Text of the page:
HIV-associated neurological complications, including motor dysfunction, can also mimic ALS. Differentiating between the two depends on HIV testing and other HIV-related symptoms.

Hyperthyroidism can mimic ALS symptoms due to muscle weakness, tremors, and weight loss. Doctors can use thyroid function tests to reveal elevated thyroid hormone levels to differentiate hyperthyroidism from ALS.

Effective treatment for hyperthyroidism, such as antithyroid medications or radioactive iodine, can resolve symptoms.

Vitamin B12 deficiency can cause neurological symptoms resembling ALS, including muscle weakness and numbness. Blood tests revealing low B12 levels confirm the deficiency.

Vitamin B12 supplementation can reverse these symptoms, distinguishing it from the irreversible progression of ALS.

Post-polio syndrome can mimic ALS, leading to muscle weakness and fatigue. A history of prior polio infection and electromyography (EMG) findings help differentiate it from ALS.

Unlike ALS, the weakness in post-polio syndrome is generally stable, and management involves rehabilitation strategies to improve function.

Spinal cord compression (myelopathy) or a pinched nerve (radiculopathy), particularly in the neck or lower back, can also cause symptoms similar to ALS. They can also present similar findings on certain diagnostic tests, like EMG.

In addition to motor symptoms, radiculopathy also causes sensory loss and neuropathic pain — symptoms not commonly seen in ALS. Also, in contrast to ALS, myelopathy can cause severe neck pain and loss of control of your anal sphincter.

Doctors use a combination of clinical evaluations to assess your medical history and symptoms, looking for signs characteristic of ALS. They can also use diagnostic tests to either confirm or rule out ALS, including:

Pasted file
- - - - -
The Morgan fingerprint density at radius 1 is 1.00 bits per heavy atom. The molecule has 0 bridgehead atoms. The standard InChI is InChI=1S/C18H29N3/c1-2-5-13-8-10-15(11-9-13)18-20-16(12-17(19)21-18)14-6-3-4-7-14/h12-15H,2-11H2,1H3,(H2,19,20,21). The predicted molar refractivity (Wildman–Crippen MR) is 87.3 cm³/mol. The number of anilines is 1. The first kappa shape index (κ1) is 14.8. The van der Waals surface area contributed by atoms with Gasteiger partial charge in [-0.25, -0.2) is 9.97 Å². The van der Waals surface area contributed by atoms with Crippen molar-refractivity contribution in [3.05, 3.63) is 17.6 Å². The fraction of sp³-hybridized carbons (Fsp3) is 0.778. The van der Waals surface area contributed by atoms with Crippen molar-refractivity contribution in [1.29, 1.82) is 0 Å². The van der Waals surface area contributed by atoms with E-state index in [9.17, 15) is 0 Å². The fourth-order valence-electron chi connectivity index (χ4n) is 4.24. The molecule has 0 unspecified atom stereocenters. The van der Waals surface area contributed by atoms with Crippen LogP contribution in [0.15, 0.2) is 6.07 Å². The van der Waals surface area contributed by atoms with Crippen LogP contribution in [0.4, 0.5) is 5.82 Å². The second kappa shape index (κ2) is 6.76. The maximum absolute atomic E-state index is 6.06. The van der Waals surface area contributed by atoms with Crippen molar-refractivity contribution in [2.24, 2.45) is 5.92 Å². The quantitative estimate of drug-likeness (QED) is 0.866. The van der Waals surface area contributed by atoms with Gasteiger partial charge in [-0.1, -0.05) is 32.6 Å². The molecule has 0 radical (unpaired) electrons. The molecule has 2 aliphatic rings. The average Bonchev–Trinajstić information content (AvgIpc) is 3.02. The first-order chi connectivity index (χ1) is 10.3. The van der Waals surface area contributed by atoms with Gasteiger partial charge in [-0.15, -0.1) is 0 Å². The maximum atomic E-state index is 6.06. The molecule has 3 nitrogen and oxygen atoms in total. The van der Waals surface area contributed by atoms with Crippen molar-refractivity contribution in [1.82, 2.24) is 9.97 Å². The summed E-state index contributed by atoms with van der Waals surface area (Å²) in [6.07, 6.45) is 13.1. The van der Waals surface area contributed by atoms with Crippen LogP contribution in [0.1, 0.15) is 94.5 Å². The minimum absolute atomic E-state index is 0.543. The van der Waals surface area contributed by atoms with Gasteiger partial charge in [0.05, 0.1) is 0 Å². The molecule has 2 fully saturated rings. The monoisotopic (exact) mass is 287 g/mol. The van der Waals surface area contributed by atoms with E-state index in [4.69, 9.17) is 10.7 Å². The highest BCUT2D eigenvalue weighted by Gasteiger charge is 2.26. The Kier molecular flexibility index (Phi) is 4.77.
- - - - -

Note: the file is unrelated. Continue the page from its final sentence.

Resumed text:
• EMG and nerve conduction studies: These tests measure electrical activity in muscles and nerves. In ALS, EMG often shows signs of muscle denervation and twitching.
  • MRI and CT scans: Imaging studies can help doctors rule out other diseases that mimic ALS. While they can’t confirm ALS, they can indicate muscle atrophy or structural abnormalities.
  • Blood tests: Doctors use blood tests to rule out conditions with similar symptoms, such as thyroid disorders or infections. ALS itself doesn’t have specific blood markers.
  • Genetic testing: A doctor may recommend genetic testing to identify known ALS-associated genetic mutations in familial cases.

Here are some frequently asked questions about diseases that mimic ALS.

How often is ALS misdiagnosed?

ALS is initially misdiagnosed in about 10% of cases, often due to its similarity to other conditions.

How long does it take to diagnose ALS?

Diagnosing ALS can take several months, with an average of 10–16 months from symptom onset to confirmation.

What is the tongue test for ALS?

The tongue test is not a formal diagnostic test for ALS. Doctors assess tongue weakness as part of the clinical examination to evaluate motor neuron dysfunction.

Tongue fasciculation (twitching) may be an early sign of ALS. But ALS isn’t the only cause of tongue fasciculation.

Several disorders share similar symptoms with ALS, such as muscle weakness, twitching, and atrophy. Common mimics of ALs include MG, MS, and other motor neuron diseases.

Doctors use a combination of clinical evaluation, specialized tests, and exclusion criteria to distinguish ALS from diseases that mimic it. Seeing a doctor early about concerning symptoms can help start the often lengthy diagnostic process sooner.